I'VE BEEN STRUCK WITH THE MEASLES!
At my age! Ok, so not quite literally....
Every so often, a dog comes along who I end up smitten with and Measles is one of them. She has something very special about her that makes me smile. She can occasionally be a bit of a fizzy whirl at home and has moments of feeling very uncertain with other dogs she meets on walks. Her mum and dad got in touch with us because they had been finding her unpredictable after having had a spat with some of the dogs that she walks with regularly.
She can occasionally be a bit shy with people she doesn't know, but once she gets to know them, she's all a-fizz of licking, jumping-up and flinging herself around the place. When she first met me she was quite reserved and we could see from the way she manoeuvred around the Sniff Trail we had laid out at the start of the session that she was quite nervous. She was a lot slower and more cautious than she tends to be at home.
She was soon happy to work with her mum and dad, who have a lovely connection with her. They had already done some good core training with her, especially her mum. She had spent many days training Measles basic foundation skills as a puppy and Measles loved working with her. She also has a very special relationship with her dad, spending much of her day with him and going for lovely country walks near their home.
As with many fizzy pups, she was very good at doing things she was asked to when there were low level distractions around. But her excitement levels were beyond her control whenever she met dogs she liked, when she played with dogs on walks and when visitors came to the house. She can also be a bit pushy with the family cats, which one of the cats doesn't take too kindly to....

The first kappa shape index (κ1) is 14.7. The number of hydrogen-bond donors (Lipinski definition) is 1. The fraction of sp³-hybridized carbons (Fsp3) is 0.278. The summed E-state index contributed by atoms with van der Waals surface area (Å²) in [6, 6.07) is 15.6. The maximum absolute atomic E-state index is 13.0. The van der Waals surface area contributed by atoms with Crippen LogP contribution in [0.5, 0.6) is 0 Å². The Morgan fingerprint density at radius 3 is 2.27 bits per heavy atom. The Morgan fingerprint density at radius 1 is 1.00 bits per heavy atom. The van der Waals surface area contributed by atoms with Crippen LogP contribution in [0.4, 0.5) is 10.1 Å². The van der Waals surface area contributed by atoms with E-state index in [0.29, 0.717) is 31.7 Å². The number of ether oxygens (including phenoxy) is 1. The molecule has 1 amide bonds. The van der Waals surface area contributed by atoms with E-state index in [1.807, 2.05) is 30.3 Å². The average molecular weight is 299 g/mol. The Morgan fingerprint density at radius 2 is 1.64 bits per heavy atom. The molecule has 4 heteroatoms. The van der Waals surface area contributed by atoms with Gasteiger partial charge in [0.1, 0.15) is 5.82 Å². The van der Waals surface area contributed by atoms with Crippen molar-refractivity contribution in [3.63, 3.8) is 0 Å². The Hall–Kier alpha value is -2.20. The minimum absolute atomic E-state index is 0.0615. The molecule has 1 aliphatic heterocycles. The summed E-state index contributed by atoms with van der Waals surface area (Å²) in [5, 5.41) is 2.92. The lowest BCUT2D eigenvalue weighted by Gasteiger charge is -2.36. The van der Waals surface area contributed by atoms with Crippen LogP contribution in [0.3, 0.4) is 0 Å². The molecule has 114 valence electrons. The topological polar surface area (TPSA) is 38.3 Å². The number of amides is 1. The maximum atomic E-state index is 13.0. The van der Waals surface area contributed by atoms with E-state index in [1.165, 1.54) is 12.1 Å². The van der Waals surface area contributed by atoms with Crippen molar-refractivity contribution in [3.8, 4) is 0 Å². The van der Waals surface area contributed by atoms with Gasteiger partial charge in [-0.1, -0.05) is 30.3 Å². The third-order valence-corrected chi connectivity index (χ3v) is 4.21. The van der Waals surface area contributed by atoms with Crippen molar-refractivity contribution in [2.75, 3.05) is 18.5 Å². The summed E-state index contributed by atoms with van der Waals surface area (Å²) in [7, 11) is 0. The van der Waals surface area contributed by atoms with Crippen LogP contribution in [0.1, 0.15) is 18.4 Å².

We get this so often with dogs who have been taught strong cues and whose behaviour is frequently directed, rather than the dog learning how to control herself in exciting situations. Understandably, if we've been taught to teach a dog to 'sit', we're going to ask her to sit when visitors are around and our dog is going fizzy-dizzy. And, often, that 'sit' may work. The dog may sit for a while, and may even be able to settle if we ask her to go on her bed. But, as Measles' mum and dad found, she would often settle, then get up again, and would do a fair old bit of attention-seeking when there were other people around.
CONTROL VERSUS SELF-CONTROL
In short, she could be controlled if her brain was in the right place to respond to what she was being asked to do. But she struggled to control herself when her emotions started to fizz over. As soon as she became over-aroused (and she can go from 0 to 60 in seconds) she found it very difficult to calm herself down.
This meant that she could become unsettled when she saw a dog at a significant distance away. As she got closer, she was likely to become more and more uncomfortable and would often lunge and bark to keep it at a safe distance. She couldn't seem to hear cues that she would usually respond to, and her mum and dad found her difficult to manage when she was triggered by something.
CHANGING EMOTIONAL RESPONSE